The Pell Appeal – in a nutshell
Catholic Cardinal George Pell is currently serving a 6-year gaol term for sexually abusing two choirboys when he was archbishop of Melbourne in the 1990s.
In December 2018, a jury found Pell guilty of sexually abusing the boys at Melbourne’s St Patrick’s Cathedral after a Sunday mass in 1996, and then abusing one of the boys a second time several months later.
At trial, evidence of the sexual abuse came from only one complainant as Pell’s other alleged victim died in 2014 and never made a complaint to his family or police.
Pell pleaded not guilty at trial, but a jury convicted him of one count of sexual penetration of a child under 16 and four counts of committing an indecent act with a child.
Pell has maintained his innocence and made an application for leave to appeal against his convictions to the Victorian Court of Appeal. An application for leave to appeal is the formal process of seeking permission for his appeal to be considered by the Court of Appeal. The application for leave to appeal and the appeal itself were argued at the same time over two days (5 & 6 June 2019), which is the Court of Appeal’s usual practice to avoid separate hearings and save time.
Pell’s Grounds of Appeal
Pell argued his convictions should be overturned on three grounds:
- The verdicts are unreasonable
- Pell argued the verdicts of the jury are unreasonable because it was not open to the jury to be satisfied beyond reasonable doubt on the word of the complainant alone.
- In support of this ground Pell argued that 20 Crown witnesses gave “unchallenged exculpatory evidence”.
- In order to get up on this ground, Pell must satisfy the Court of Appeal that the jury must have entertained a reasonable doubt. This is a high threshold which will not be met if the Court of Appeal only find they might have reached a different decision to the jury.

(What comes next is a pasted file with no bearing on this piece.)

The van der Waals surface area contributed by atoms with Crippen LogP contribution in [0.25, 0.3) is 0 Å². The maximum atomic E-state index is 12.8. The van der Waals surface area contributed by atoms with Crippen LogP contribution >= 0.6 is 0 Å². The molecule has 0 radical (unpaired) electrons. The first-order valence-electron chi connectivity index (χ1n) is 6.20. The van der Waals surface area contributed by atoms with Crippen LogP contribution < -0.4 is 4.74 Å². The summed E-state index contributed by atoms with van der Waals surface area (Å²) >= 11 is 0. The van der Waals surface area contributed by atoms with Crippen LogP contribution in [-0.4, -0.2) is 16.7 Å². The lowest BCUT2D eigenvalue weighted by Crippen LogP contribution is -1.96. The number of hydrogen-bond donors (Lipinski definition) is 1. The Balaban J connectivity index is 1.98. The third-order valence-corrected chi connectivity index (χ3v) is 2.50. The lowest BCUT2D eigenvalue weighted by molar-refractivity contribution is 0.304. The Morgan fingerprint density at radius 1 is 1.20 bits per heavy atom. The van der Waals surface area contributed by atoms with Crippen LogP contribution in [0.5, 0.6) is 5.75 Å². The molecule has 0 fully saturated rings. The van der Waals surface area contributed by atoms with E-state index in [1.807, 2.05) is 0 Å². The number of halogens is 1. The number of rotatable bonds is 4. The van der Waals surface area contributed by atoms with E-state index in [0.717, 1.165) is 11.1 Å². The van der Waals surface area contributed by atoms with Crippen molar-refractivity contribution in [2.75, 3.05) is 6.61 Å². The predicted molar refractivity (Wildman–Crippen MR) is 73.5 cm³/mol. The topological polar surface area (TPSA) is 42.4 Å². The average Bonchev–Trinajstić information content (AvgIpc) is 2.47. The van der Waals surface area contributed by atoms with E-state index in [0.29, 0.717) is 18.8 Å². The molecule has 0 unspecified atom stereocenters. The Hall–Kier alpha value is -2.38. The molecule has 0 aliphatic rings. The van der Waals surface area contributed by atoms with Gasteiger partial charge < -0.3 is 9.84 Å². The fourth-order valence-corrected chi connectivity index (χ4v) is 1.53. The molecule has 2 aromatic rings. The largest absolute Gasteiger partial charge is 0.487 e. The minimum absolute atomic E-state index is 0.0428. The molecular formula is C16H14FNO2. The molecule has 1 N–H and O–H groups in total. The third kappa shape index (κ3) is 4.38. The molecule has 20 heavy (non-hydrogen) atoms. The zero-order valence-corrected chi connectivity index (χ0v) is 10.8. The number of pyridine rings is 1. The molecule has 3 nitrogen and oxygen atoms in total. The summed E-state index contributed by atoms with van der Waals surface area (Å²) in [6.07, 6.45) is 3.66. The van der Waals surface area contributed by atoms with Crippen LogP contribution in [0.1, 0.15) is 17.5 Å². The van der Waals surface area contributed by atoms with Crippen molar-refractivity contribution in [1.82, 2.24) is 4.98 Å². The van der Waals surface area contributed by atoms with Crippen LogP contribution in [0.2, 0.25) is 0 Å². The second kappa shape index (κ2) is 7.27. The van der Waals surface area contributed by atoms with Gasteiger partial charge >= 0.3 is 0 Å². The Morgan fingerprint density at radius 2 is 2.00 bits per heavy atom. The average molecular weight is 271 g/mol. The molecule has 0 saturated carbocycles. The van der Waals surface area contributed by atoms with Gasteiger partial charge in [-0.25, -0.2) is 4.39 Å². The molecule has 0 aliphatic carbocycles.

- The Trial Judge erred by preventing the defence from using a moving visual representation of its impossibility argument during the closing address
- Pell’s defence team wanted to play a video animation to the jury in their closing address. It was submitted this animation illustrated their argument that it was impossible Pell was alone in the priest’s sacristy when he was alleged to have abused the boys. The animation consisted of a number of dots moving around a floor plan of St Patrick’s Cathedral. The dots depicted the movements of the many witnesses after Sunday mass.
- The Judge did not allow the animation to be played to the jury as “it was based on a degree of speculation and guesswork.” He also said it constituted new evidence, which could not be introduced during a closing address.
- There was a “fundamental irregularity” because Pell was not arraigned in the presence of the jury
- Sections 210 and 217 of the Criminal Procedure Act 2009 (Vic) require an accused person to be arraigned in the presence of the jury panel.
- An arraignmentis a court proceeding at which a criminal defendant is formally advised of the charges against him and is asked to enter a plea to the charges.
- Pell was not asked if he pleaded guilty or not guilty directly in front of the chosen jury.
What will happen if the appeal grounds are upheld?
If the first ground of appeal is upheld and the Court of Appeal does rule that the guilty verdicts are unreasonable, Pell will be acquitted and immediately released from custody.
If, however, the Court of Appeal find that the guilty verdicts were reasonable but accept the second and/or third grounds of his appeal, a new trial could be ordered.
If Court of Appeal is not satisfied of any of the three grounds of appeal then the appeal will be dismissed, and Pell will serve the remainder of his sentence.
When will we know the verdict?
At the conclusion of the appeal, the Court of Appeal reserved its decision and reasons until a later (unspecified) date.
It may be weeks or months before the decision is handed down.